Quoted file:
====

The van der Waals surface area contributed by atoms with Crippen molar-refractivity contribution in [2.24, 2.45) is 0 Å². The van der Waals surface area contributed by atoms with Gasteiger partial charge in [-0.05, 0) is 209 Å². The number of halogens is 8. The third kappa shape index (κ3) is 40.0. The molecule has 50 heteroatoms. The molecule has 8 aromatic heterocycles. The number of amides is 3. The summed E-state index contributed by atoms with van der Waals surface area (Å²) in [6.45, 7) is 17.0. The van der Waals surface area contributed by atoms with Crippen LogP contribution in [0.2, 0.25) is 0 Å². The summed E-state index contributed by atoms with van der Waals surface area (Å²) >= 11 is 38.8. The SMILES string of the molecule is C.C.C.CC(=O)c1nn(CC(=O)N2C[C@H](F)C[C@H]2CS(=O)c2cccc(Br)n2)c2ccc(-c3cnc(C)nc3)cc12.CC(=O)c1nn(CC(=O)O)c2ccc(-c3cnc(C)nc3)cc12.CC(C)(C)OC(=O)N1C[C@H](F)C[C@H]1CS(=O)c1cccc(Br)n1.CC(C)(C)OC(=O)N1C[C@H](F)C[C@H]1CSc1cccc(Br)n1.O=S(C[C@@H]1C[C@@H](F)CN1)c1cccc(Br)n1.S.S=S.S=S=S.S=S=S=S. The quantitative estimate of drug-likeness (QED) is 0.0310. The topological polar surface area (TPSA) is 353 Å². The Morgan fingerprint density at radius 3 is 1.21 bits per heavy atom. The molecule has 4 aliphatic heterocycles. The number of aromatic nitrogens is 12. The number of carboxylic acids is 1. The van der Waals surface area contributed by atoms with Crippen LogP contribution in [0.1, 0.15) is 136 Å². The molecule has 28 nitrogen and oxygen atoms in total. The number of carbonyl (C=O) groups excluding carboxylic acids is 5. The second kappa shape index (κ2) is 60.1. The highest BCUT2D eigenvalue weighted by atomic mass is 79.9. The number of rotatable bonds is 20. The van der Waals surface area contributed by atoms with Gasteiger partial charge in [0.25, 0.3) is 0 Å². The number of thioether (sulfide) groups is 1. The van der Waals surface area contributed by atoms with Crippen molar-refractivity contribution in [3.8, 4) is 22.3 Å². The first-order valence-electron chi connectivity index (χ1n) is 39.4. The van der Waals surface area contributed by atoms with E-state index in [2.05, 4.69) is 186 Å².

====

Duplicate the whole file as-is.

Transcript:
The van der Waals surface area contributed by atoms with Crippen molar-refractivity contribution in [2.24, 2.45) is 0 Å². The van der Waals surface area contributed by atoms with Gasteiger partial charge in [-0.05, 0) is 209 Å². The number of halogens is 8. The third kappa shape index (κ3) is 40.0. The molecule has 50 heteroatoms. The molecule has 8 aromatic heterocycles. The number of amides is 3. The summed E-state index contributed by atoms with van der Waals surface area (Å²) in [6.45, 7) is 17.0. The van der Waals surface area contributed by atoms with Crippen LogP contribution in [0.2, 0.25) is 0 Å². The summed E-state index contributed by atoms with van der Waals surface area (Å²) >= 11 is 38.8. The SMILES string of the molecule is C.C.C.CC(=O)c1nn(CC(=O)N2C[C@H](F)C[C@H]2CS(=O)c2cccc(Br)n2)c2ccc(-c3cnc(C)nc3)cc12.CC(=O)c1nn(CC(=O)O)c2ccc(-c3cnc(C)nc3)cc12.CC(C)(C)OC(=O)N1C[C@H](F)C[C@H]1CS(=O)c1cccc(Br)n1.CC(C)(C)OC(=O)N1C[C@H](F)C[C@H]1CSc1cccc(Br)n1.O=S(C[C@@H]1C[C@@H](F)CN1)c1cccc(Br)n1.S.S=S.S=S=S.S=S=S=S. The quantitative estimate of drug-likeness (QED) is 0.0310. The topological polar surface area (TPSA) is 353 Å². The Morgan fingerprint density at radius 3 is 1.21 bits per heavy atom. The molecule has 4 aliphatic heterocycles. The number of aromatic nitrogens is 12. The number of carboxylic acids is 1. The van der Waals surface area contributed by atoms with Crippen LogP contribution in [0.1, 0.15) is 136 Å². The molecule has 28 nitrogen and oxygen atoms in total. The number of carbonyl (C=O) groups excluding carboxylic acids is 5. The second kappa shape index (κ2) is 60.1. The highest BCUT2D eigenvalue weighted by atomic mass is 79.9. The number of rotatable bonds is 20. The van der Waals surface area contributed by atoms with Gasteiger partial charge in [0.25, 0.3) is 0 Å². The number of thioether (sulfide) groups is 1. The van der Waals surface area contributed by atoms with Crippen molar-refractivity contribution in [3.8, 4) is 22.3 Å². The first-order valence-electron chi connectivity index (χ1n) is 39.4. The van der Waals surface area contributed by atoms with E-state index in [2.05, 4.69) is 186 Å².